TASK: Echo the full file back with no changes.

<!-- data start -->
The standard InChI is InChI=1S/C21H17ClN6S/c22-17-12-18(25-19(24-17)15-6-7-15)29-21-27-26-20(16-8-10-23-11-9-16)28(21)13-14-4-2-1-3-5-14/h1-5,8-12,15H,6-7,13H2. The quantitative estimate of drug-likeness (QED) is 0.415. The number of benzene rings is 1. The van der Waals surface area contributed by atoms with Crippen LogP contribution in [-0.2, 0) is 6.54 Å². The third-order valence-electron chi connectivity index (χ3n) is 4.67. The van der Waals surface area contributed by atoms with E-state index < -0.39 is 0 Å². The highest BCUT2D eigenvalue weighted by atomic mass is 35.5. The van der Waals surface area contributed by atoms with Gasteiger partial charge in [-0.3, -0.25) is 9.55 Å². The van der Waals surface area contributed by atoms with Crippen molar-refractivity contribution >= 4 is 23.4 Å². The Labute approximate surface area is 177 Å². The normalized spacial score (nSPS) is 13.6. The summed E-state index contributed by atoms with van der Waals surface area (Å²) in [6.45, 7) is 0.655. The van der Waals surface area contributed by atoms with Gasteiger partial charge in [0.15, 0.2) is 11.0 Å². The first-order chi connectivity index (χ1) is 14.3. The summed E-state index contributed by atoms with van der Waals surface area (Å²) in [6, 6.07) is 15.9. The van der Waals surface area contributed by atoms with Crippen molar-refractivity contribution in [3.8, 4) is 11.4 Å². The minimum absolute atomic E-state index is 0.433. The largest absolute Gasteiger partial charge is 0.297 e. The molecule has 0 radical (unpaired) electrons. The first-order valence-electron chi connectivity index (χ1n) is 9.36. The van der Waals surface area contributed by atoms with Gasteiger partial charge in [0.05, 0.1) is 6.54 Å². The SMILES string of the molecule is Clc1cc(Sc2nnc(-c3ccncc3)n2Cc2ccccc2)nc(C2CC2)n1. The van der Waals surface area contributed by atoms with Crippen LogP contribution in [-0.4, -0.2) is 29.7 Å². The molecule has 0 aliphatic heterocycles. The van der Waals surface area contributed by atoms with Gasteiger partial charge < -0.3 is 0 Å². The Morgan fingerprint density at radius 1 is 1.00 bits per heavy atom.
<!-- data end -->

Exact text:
The standard InChI is InChI=1S/C21H17ClN6S/c22-17-12-18(25-19(24-17)15-6-7-15)29-21-27-26-20(16-8-10-23-11-9-16)28(21)13-14-4-2-1-3-5-14/h1-5,8-12,15H,6-7,13H2. The quantitative estimate of drug-likeness (QED) is 0.415. The number of benzene rings is 1. The van der Waals surface area contributed by atoms with Crippen LogP contribution in [-0.2, 0) is 6.54 Å². The third-order valence-electron chi connectivity index (χ3n) is 4.67. The van der Waals surface area contributed by atoms with E-state index < -0.39 is 0 Å². The highest BCUT2D eigenvalue weighted by atomic mass is 35.5. The van der Waals surface area contributed by atoms with Gasteiger partial charge in [-0.3, -0.25) is 9.55 Å². The van der Waals surface area contributed by atoms with Crippen molar-refractivity contribution >= 4 is 23.4 Å². The Labute approximate surface area is 177 Å². The normalized spacial score (nSPS) is 13.6. The summed E-state index contributed by atoms with van der Waals surface area (Å²) in [6.45, 7) is 0.655. The van der Waals surface area contributed by atoms with Gasteiger partial charge in [0.15, 0.2) is 11.0 Å². The first-order chi connectivity index (χ1) is 14.3. The summed E-state index contributed by atoms with van der Waals surface area (Å²) in [6, 6.07) is 15.9. The van der Waals surface area contributed by atoms with Crippen molar-refractivity contribution in [3.8, 4) is 11.4 Å². The minimum absolute atomic E-state index is 0.433. The largest absolute Gasteiger partial charge is 0.297 e. The molecule has 0 radical (unpaired) electrons. The first-order valence-electron chi connectivity index (χ1n) is 9.36. The van der Waals surface area contributed by atoms with Gasteiger partial charge in [0.05, 0.1) is 6.54 Å². The SMILES string of the molecule is Clc1cc(Sc2nnc(-c3ccncc3)n2Cc2ccccc2)nc(C2CC2)n1. The van der Waals surface area contributed by atoms with Crippen LogP contribution in [-0.4, -0.2) is 29.7 Å². The molecule has 0 aliphatic heterocycles. The van der Waals surface area contributed by atoms with Gasteiger partial charge < -0.3 is 0 Å². The Morgan fingerprint density at radius 1 is 1.00 bits per heavy atom.